|The first excerpt represents the element of Air. It speaks of mental influences and the process of thought, and is drawn from Romeo and Juliet by William Shakespeare:
Which well thou know'st, is crosse and full of sin.
Mo. What are you busie ho? need you my help?
Iul. No Madam, we haue cul'd such necessaries
As are behoouefull for our state to morrow:
So please you, let me now be left alone;
And let the Nurse this night sit vp with you,
For I am sure, you haue your hands full all,
In this so sudden businesse
Get thee to bed and rest, for thou hast need.
Romeo and Juliet
|The second excerpt represents the element of Fire. It speaks of emotional influences and base passions, and is drawn from The Divine Comedy (translated by Henry Wadsworth Longfellow) by Dante Alighieri:
When Eolus unlooses the Sirocco.
Already my slow steps had carried me
Into the ancient wood so far, that I
Could not perceive where I had entered it.
And lo! my further course a stream cut off,
Which tow'rd the left hand with its little waves
Bent down the grass that on its margin sprang.
All waters that on earth most limpid are
Would seem to have within themselves some mixture
Compared with that which nothing doth conceal,
Although it moves on with a brown, brown current
The Divine Comedy (translated by Henry Wadsworth Longfellow)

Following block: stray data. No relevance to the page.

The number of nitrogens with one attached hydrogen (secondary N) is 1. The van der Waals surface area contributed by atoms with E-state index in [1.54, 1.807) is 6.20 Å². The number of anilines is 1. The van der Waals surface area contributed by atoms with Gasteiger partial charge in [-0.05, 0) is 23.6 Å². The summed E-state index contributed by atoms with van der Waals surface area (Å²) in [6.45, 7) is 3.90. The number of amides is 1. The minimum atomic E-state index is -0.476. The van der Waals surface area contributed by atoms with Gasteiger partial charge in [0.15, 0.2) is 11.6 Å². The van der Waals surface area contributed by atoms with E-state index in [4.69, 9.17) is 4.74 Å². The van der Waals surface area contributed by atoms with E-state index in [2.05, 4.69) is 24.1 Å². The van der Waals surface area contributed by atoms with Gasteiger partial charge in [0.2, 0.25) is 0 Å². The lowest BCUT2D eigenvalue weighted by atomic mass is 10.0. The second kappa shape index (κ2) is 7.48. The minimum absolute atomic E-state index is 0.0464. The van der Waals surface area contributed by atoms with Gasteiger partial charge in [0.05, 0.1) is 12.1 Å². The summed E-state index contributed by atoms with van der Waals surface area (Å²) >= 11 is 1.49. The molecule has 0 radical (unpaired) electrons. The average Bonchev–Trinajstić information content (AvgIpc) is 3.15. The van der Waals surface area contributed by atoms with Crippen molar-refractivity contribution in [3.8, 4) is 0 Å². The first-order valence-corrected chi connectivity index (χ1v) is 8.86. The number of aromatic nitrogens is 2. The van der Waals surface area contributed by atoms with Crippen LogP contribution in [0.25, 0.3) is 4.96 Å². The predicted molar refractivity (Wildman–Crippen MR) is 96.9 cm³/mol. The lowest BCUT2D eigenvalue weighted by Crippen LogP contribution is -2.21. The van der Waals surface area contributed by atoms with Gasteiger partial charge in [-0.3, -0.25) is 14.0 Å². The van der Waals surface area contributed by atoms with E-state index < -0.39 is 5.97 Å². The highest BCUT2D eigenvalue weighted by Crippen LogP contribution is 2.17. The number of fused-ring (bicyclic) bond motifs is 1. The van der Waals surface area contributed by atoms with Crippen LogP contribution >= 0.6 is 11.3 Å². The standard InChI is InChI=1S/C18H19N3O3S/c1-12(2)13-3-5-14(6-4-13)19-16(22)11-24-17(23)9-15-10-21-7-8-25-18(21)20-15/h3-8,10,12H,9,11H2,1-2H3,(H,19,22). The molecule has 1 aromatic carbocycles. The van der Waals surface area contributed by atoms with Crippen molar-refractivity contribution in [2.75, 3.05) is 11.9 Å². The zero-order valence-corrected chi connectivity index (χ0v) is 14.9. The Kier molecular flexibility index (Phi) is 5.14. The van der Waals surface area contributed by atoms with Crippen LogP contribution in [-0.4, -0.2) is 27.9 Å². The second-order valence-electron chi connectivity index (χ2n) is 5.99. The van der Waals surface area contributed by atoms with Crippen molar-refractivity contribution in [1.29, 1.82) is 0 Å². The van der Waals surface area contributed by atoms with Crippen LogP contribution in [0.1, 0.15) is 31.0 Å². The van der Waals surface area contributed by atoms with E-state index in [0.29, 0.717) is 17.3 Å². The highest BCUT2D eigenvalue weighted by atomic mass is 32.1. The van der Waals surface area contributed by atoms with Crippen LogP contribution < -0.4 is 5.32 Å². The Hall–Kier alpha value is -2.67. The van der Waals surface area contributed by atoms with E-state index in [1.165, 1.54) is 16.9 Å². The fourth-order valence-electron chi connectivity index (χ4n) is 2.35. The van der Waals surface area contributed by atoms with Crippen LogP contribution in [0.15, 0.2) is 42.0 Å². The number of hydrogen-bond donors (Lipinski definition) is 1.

|The third excerpt represents the element of Water. It speaks of pure spiritual influences and feelings of love, and is drawn from Silas Marner by George Eliot:
"Ah, child," said Silas, always ready to talk when he had his pipe
in his hand, apparently enjoying the pauses more than the puffs,
"it wouldn't do to leave out the furze bush; and there's nothing
prettier, to my thinking, when it's yallow with flowers. But it's
just come into my head what we're to do for a fence--mayhap Aaron
can help us to a thought; but a fence we must have, else the donkeys
and things 'ull come and trample everything down. And fencing's
hard to be got at, by what I can make out."
"Oh, I'll tell you, daddy," said Eppie, clasping her hands
suddenly, after a minute's thought. "There's lots o' loose stones
about, some of 'em not big, and we might lay 'em atop of one
|The fourth excerpt represents the element of Earth. It speaks of physical influences and the impact of the unseen on the visible world, and is drawn from The Purse by Honore de Balzac:
be the object of any very warm affection. Thus the painter was
led, as much by the tyranny of his passion as by the exactions of
a girl in love, to live exclusively in the little apartment where
everything attracted him.
And never was there a purer or more ardent love. On both sides
the same trustfulness, the same delicacy, gave their passion
increase without the aid of those sacrifices by which many
persons try to prove their affection. Between these two there was
such a constant interchange of sweet emotion that they knew not
which gave or received the most.
A spontaneous affinity made the union of their souls a close one.